Which Joe gave his name to ‘sloppy joes’? We look at five interesting sandwiches and their lexical origins.
A language that has developed naturally in use (as contrasted with an artificial language or computer code):‘polysemy is very common in natural languages’
- ‘From another angle, the problem of meaning has involved questions about the mechanism of reference and the semantics of various terms in natural languages.’
- ‘I'd want to see a lot of very detailed argument before I would be prepared to believe that there is a natural language with no nouns or verbs.’
- ‘If this holds for computer programming languages, it surely holds much more for natural languages.’
- ‘Just like real words in natural languages, they can be given different emotional connotations by their contexts.’
- ‘And, since natural languages like English are semantically closed, Tarski's theory also has the weakness of applying only to artificial languages.’
- ‘Understanding natural language allows computers to facilitate human problem solving and decision making.’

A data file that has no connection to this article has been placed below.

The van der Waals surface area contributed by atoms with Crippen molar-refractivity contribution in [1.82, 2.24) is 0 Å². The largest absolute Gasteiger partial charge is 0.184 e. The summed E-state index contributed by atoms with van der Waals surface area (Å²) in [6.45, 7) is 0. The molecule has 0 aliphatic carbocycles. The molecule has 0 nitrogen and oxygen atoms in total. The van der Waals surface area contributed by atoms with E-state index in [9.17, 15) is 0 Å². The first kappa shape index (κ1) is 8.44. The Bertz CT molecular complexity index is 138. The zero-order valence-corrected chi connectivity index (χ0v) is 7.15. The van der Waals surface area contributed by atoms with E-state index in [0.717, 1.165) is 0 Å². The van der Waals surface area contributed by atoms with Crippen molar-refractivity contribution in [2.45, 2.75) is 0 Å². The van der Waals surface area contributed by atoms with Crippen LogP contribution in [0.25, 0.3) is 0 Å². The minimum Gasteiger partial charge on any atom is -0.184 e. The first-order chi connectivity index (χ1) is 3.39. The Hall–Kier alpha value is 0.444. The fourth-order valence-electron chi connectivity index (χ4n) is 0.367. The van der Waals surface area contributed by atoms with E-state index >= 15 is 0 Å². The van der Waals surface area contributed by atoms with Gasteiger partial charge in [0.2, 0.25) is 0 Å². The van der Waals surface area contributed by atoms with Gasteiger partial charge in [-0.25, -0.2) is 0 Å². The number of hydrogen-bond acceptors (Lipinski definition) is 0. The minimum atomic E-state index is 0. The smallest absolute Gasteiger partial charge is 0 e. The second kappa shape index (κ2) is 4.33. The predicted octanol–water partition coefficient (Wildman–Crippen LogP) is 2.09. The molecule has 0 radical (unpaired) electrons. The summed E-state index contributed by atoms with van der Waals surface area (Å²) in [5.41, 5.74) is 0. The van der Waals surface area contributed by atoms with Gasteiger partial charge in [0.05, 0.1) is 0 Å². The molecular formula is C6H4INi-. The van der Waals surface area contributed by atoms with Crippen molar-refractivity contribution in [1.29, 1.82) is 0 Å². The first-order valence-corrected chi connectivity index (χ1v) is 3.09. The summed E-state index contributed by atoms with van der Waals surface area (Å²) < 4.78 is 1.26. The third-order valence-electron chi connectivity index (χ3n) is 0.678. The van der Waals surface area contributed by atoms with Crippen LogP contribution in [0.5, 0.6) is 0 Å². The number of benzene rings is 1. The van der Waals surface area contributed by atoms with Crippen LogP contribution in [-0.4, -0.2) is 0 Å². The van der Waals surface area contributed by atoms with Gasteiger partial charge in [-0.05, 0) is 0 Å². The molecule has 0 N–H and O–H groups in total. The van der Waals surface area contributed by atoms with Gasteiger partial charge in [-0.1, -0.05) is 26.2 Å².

- ‘However as humans we make many mistakes when programming, especially given that we have to use a programming language to do the job and most programming languages differ drastically from natural languages.’
- ‘Of course, natural languages are examples of symbol systems, but there are many other, non-linguistic systems: pictorial, gestural, diagrammatic, etc.’
- ‘Every normal human being acquires a natural language and that language is extraordinarily similar to that of the surrounding group.’
- ‘I'm not sure if there are any natural languages that don't use verbs, nouns, or adjectives, but as far as artificial ones go, it's not hard to eliminate one of them.’
- ‘But linguistics and natural language processing have not been feeding into the word processor industry at all.’
- ‘Yet polysemy is endemic to natural languages, as a detailed analysis of just about any word will confirm.’
- ‘Nothing written in a natural language is unambiguous.’
- ‘What brains do when they process sentences of a natural language is to some extent independent of the language.’
- ‘Semantic analysis of blogs represents the next challenge in the quest for understanding natural language.’
- ‘In real natural languages, looking at a larger quantity of data generally makes it clearer what the grammatical principles are.’
We take a look at several popular, though confusing, punctuation marks.
From Afghanistan to Zimbabwe, discover surprising and intriguing language facts from around the globe.
The definitions of ‘buddy’ and ‘bro’ in the OED have recently been revised. We explore their history and increase in popularity.